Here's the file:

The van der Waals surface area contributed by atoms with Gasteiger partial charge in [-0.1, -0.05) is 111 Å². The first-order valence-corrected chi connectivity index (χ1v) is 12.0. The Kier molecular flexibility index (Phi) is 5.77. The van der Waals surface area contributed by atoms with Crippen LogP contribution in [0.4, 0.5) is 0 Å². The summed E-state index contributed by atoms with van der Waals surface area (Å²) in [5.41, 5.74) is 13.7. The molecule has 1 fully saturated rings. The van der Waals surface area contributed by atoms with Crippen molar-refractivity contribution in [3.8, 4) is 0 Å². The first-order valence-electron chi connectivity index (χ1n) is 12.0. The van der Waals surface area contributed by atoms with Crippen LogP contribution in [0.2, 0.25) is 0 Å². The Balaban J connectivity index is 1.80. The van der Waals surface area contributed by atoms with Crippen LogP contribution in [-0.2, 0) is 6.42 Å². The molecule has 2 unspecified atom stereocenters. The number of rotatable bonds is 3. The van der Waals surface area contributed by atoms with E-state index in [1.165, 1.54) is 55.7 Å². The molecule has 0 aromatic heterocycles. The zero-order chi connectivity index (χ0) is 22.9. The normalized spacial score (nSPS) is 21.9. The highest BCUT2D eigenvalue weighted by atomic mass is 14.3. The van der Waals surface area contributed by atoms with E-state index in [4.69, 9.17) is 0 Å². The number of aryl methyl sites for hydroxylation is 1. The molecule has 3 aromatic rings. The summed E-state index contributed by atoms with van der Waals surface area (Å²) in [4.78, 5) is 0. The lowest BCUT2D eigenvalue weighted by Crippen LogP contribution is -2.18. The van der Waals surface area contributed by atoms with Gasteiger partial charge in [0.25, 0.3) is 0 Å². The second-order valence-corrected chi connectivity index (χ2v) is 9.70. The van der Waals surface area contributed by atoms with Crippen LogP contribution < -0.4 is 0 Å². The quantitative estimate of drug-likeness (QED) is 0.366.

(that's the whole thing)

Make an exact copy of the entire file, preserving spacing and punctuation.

The van der Waals surface area contributed by atoms with Gasteiger partial charge in [-0.1, -0.05) is 111 Å². The first-order valence-corrected chi connectivity index (χ1v) is 12.0. The Kier molecular flexibility index (Phi) is 5.77. The van der Waals surface area contributed by atoms with Crippen LogP contribution in [0.4, 0.5) is 0 Å². The summed E-state index contributed by atoms with van der Waals surface area (Å²) in [5.41, 5.74) is 13.7. The molecule has 1 fully saturated rings. The van der Waals surface area contributed by atoms with Crippen molar-refractivity contribution in [3.8, 4) is 0 Å². The first-order valence-electron chi connectivity index (χ1n) is 12.0. The van der Waals surface area contributed by atoms with Crippen LogP contribution in [0.2, 0.25) is 0 Å². The Balaban J connectivity index is 1.80. The van der Waals surface area contributed by atoms with Crippen LogP contribution in [-0.2, 0) is 6.42 Å². The molecule has 2 unspecified atom stereocenters. The number of rotatable bonds is 3. The van der Waals surface area contributed by atoms with E-state index in [1.165, 1.54) is 55.7 Å². The molecule has 0 aromatic heterocycles. The zero-order chi connectivity index (χ0) is 22.9. The normalized spacial score (nSPS) is 21.9. The highest BCUT2D eigenvalue weighted by atomic mass is 14.3. The van der Waals surface area contributed by atoms with E-state index in [4.69, 9.17) is 0 Å². The number of aryl methyl sites for hydroxylation is 1. The molecule has 3 aromatic rings. The summed E-state index contributed by atoms with van der Waals surface area (Å²) in [4.78, 5) is 0. The lowest BCUT2D eigenvalue weighted by Crippen LogP contribution is -2.18. The van der Waals surface area contributed by atoms with Gasteiger partial charge in [0.25, 0.3) is 0 Å². The second-order valence-corrected chi connectivity index (χ2v) is 9.70. The van der Waals surface area contributed by atoms with Crippen LogP contribution < -0.4 is 0 Å². The quantitative estimate of drug-likeness (QED) is 0.366.